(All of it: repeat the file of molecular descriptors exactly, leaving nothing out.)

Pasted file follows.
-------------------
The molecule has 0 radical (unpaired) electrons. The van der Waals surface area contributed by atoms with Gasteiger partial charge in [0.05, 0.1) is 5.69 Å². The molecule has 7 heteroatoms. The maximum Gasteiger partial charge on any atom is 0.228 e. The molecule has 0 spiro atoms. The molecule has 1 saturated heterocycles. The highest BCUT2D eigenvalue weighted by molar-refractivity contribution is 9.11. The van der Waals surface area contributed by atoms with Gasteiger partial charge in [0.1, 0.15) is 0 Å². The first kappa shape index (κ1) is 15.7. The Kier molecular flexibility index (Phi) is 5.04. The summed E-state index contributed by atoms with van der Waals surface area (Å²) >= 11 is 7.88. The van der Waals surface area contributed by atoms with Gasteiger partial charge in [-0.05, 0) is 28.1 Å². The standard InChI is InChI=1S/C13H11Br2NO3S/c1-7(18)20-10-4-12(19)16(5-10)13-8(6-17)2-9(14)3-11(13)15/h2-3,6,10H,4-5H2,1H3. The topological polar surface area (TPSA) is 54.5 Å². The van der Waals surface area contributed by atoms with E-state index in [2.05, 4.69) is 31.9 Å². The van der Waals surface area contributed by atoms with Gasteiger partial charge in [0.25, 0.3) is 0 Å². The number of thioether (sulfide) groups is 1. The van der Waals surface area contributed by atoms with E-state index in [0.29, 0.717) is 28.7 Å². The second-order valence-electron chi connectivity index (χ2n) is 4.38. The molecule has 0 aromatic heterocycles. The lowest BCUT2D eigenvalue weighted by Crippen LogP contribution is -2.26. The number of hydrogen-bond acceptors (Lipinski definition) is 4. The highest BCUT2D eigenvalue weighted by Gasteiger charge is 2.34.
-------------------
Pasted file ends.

The molecule has 0 radical (unpaired) electrons. The van der Waals surface area contributed by atoms with Gasteiger partial charge in [0.05, 0.1) is 5.69 Å². The molecule has 7 heteroatoms. The maximum Gasteiger partial charge on any atom is 0.228 e. The molecule has 0 spiro atoms. The molecule has 1 saturated heterocycles. The highest BCUT2D eigenvalue weighted by molar-refractivity contribution is 9.11. The van der Waals surface area contributed by atoms with Gasteiger partial charge in [0.1, 0.15) is 0 Å². The first kappa shape index (κ1) is 15.7. The Kier molecular flexibility index (Phi) is 5.04. The summed E-state index contributed by atoms with van der Waals surface area (Å²) >= 11 is 7.88. The van der Waals surface area contributed by atoms with Gasteiger partial charge in [-0.05, 0) is 28.1 Å². The standard InChI is InChI=1S/C13H11Br2NO3S/c1-7(18)20-10-4-12(19)16(5-10)13-8(6-17)2-9(14)3-11(13)15/h2-3,6,10H,4-5H2,1H3. The topological polar surface area (TPSA) is 54.5 Å². The van der Waals surface area contributed by atoms with E-state index in [2.05, 4.69) is 31.9 Å². The van der Waals surface area contributed by atoms with Gasteiger partial charge in [0.25, 0.3) is 0 Å². The number of thioether (sulfide) groups is 1. The van der Waals surface area contributed by atoms with E-state index in [0.29, 0.717) is 28.7 Å². The second-order valence-electron chi connectivity index (χ2n) is 4.38. The molecule has 0 aromatic heterocycles. The lowest BCUT2D eigenvalue weighted by Crippen LogP contribution is -2.26. The number of hydrogen-bond acceptors (Lipinski definition) is 4. The highest BCUT2D eigenvalue weighted by Gasteiger charge is 2.34.